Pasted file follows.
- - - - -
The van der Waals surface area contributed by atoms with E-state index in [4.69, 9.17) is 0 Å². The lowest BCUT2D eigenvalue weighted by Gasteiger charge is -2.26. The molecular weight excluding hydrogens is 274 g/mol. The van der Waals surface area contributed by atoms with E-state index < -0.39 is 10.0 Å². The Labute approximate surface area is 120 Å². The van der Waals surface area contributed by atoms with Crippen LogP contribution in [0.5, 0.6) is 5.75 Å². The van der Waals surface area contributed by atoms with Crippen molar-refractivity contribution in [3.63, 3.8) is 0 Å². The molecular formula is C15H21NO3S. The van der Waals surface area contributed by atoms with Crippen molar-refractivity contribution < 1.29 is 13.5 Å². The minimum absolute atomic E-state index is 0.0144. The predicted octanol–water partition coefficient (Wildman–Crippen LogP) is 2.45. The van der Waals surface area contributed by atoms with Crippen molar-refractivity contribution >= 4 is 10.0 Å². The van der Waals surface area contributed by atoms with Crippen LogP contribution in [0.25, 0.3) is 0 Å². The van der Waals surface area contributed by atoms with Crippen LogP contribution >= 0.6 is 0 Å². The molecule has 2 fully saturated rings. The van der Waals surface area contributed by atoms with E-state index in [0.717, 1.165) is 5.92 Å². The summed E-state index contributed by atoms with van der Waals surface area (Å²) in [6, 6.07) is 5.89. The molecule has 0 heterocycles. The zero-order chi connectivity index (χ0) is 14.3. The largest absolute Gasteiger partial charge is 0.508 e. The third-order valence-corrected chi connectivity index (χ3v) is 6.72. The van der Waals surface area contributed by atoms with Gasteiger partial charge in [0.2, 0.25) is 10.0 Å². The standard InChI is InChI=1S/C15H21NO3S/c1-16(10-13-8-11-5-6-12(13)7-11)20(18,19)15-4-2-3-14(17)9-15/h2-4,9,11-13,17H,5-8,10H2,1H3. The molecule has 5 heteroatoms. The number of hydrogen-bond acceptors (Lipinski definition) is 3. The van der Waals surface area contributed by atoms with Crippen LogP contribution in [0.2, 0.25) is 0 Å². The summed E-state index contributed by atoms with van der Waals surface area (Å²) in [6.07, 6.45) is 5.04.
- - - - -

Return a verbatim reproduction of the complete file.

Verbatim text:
The van der Waals surface area contributed by atoms with E-state index in [4.69, 9.17) is 0 Å². The lowest BCUT2D eigenvalue weighted by Gasteiger charge is -2.26. The molecular weight excluding hydrogens is 274 g/mol. The van der Waals surface area contributed by atoms with E-state index < -0.39 is 10.0 Å². The Labute approximate surface area is 120 Å². The van der Waals surface area contributed by atoms with Crippen LogP contribution in [0.5, 0.6) is 5.75 Å². The van der Waals surface area contributed by atoms with Crippen molar-refractivity contribution in [3.63, 3.8) is 0 Å². The molecular formula is C15H21NO3S. The van der Waals surface area contributed by atoms with Crippen molar-refractivity contribution < 1.29 is 13.5 Å². The minimum absolute atomic E-state index is 0.0144. The predicted octanol–water partition coefficient (Wildman–Crippen LogP) is 2.45. The van der Waals surface area contributed by atoms with Crippen molar-refractivity contribution >= 4 is 10.0 Å². The van der Waals surface area contributed by atoms with Crippen LogP contribution in [0.25, 0.3) is 0 Å². The van der Waals surface area contributed by atoms with Crippen LogP contribution >= 0.6 is 0 Å². The molecule has 2 fully saturated rings. The van der Waals surface area contributed by atoms with E-state index in [0.717, 1.165) is 5.92 Å². The summed E-state index contributed by atoms with van der Waals surface area (Å²) in [6, 6.07) is 5.89. The molecule has 0 heterocycles. The zero-order chi connectivity index (χ0) is 14.3. The largest absolute Gasteiger partial charge is 0.508 e. The third-order valence-corrected chi connectivity index (χ3v) is 6.72. The van der Waals surface area contributed by atoms with Gasteiger partial charge in [0.2, 0.25) is 10.0 Å². The standard InChI is InChI=1S/C15H21NO3S/c1-16(10-13-8-11-5-6-12(13)7-11)20(18,19)15-4-2-3-14(17)9-15/h2-4,9,11-13,17H,5-8,10H2,1H3. The molecule has 5 heteroatoms. The number of hydrogen-bond acceptors (Lipinski definition) is 3. The van der Waals surface area contributed by atoms with Crippen LogP contribution in [0.2, 0.25) is 0 Å². The summed E-state index contributed by atoms with van der Waals surface area (Å²) in [6.07, 6.45) is 5.04.